In an effort to avoid the disorderly resolution of systemically important, non-bank failing institutions, the Proposal advocates the creation of a resolution authority for systemically important bank holding companies and FHCs. The authority would be modeled after the "systemic risk exception" contained in the current Federal Deposit Insurance Corporation ("FDIC") resolution regime. Essentially, if the Treasury determines that a firm's failure would have significant adverse effects on market stability, then with the approval of two-thirds of the Federal Reserve Board and two-thirds of either the FDIC or the SEC, the Treasury would gain access to a variety of tools to mitigate the failure.
Once the Treasury has decided to utilize the resolution regime, it has various options. It could establish a conservatorship or receivership, provide loans to the firm, purchase assets from the firm, guarantee the firm's liabilities or make equity investments in the firm. The Treasury would decide which tools to use after carefully weighing the costs and benefits of each method. The Proposal speculates that vesting the Treasury with such options could help manage the overall systemic shock of an important firm's failure.
Raising International Regulatory Standards and Improving Cooperation
Recognizing that the 2008 financial crisis was global in nature, the Proposal makes recommendations for the global regulatory system. In particular, it encourages foreign regulatory bodies to require firms to maintain capital buffers during good times to alleviate financial pressure during recessions. The Proposal also recommends that significant global financial institutions share information among one another during distressed financial times. In addition, the Proposal urges foreign regulators to require the registration of hedge funds, to develop an international framework for cross-border bank resolutions for failing firms, to improve accounting practices for complex financial instruments and to make progress toward a set of global accounting standards. Finally, the Proposal recommends that the Federal Reserve, in conjunction with the Treasury, develop a set of rules to identify those foreign firms that would be considered FHCs.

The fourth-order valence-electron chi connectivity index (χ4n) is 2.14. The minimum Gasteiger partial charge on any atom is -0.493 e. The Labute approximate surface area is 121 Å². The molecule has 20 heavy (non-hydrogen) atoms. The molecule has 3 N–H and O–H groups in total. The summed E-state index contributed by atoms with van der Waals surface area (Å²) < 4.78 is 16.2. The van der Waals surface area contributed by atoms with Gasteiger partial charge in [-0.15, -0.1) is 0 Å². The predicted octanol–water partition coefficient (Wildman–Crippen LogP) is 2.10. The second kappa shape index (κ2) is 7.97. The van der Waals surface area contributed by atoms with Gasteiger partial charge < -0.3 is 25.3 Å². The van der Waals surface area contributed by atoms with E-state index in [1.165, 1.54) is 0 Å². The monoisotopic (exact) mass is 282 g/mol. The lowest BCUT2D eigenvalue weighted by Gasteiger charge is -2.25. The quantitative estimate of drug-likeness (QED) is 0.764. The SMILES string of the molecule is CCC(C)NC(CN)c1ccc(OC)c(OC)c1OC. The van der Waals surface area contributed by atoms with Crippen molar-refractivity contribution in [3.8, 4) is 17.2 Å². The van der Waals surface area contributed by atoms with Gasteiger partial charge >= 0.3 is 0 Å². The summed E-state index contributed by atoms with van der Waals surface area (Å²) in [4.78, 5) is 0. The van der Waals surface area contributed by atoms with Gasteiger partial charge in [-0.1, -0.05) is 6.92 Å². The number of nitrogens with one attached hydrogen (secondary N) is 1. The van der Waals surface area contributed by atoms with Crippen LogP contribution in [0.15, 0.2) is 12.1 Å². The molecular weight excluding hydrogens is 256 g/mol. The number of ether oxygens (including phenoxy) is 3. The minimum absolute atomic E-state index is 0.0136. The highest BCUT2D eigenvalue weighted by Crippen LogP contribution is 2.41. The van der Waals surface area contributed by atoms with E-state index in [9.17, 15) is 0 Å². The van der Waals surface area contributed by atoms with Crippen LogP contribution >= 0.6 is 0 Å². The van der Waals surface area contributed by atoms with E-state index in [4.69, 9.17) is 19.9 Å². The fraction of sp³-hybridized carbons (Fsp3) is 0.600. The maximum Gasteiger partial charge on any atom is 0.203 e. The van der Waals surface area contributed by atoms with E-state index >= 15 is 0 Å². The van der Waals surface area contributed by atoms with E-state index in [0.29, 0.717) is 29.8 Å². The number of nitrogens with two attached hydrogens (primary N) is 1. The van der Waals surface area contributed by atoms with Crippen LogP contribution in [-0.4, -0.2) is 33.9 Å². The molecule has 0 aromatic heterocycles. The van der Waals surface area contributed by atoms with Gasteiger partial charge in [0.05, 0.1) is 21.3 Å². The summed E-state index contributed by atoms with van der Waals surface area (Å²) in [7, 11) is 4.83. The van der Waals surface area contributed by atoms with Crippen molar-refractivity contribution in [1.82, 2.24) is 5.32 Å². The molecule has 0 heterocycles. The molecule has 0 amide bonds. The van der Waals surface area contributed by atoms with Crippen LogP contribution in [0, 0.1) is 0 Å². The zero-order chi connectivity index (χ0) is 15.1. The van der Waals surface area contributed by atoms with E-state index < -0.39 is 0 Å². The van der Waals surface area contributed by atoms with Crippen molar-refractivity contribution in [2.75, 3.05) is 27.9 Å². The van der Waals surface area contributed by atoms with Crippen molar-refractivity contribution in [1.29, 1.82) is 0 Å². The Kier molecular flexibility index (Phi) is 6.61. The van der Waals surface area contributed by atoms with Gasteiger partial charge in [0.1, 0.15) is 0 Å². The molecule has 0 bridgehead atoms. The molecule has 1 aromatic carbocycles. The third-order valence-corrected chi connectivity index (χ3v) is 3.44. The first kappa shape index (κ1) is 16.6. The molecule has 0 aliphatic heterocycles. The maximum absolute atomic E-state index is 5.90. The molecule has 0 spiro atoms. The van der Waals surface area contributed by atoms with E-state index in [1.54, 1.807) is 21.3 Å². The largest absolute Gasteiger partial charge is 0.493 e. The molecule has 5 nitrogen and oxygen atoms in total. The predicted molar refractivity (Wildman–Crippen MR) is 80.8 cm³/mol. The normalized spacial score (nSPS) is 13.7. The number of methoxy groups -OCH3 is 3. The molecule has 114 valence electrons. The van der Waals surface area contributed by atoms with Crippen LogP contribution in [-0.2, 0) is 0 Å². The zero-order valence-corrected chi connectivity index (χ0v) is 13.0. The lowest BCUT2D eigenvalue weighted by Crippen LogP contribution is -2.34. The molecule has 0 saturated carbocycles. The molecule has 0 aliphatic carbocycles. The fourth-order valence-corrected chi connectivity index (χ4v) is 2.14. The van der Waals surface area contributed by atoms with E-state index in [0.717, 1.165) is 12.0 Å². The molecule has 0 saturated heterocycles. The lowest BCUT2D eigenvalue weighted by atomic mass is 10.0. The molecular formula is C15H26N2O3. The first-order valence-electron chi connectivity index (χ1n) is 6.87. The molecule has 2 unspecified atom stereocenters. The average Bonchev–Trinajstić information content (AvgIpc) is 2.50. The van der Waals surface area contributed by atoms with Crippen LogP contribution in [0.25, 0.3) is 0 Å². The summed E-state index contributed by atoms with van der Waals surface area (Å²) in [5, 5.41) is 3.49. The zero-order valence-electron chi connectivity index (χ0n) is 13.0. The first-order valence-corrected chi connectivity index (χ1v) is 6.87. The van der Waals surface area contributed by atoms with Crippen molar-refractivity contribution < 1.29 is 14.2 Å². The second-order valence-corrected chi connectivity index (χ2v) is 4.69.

The Proposal advocates significant changes to the regulatory landscape. However, it is hardly surprising that the Proposal calls for increased supervision and regulation over many previously unregulated or lightly regulated financial products and services. Similarly, the Proposal's focus on managing systemic risk and consolidating regulatory authority was expected by many in the financial services industry.
Much of the Proposal mirrors the ideas put forth in the March 2008 report by the Treasury, entitled "Blueprint for a Modernized Financial Regulatory Structure" (the "Treasury Report"). The Proposal was specific, though, where the Treasury Report was vague. In particular, while it was expected that the regulatory net would be thrown wide, it was not known how wide. For businesses that are holding companies of industrial loan companies, credit card banks, trust companies and other "nonbanks," the Proposal's recommendation that they be forced to comply with the Bank Holding Company Act may have come as a surprise, and for that reason, among others, the recommendation may be politically difficult to implement. Likewise, the consolidation of federal agencies and the rearranging of their duties may also be met with resistance from agencies being forced to cede power.
It remains unclear how much of the Proposal will be approved by Congress through various legislative proposals. However, with the introduction of the draft CFPA Act in late June 2009, the administration has made it clear that it desires to implement its agenda by striking while the iron is hot.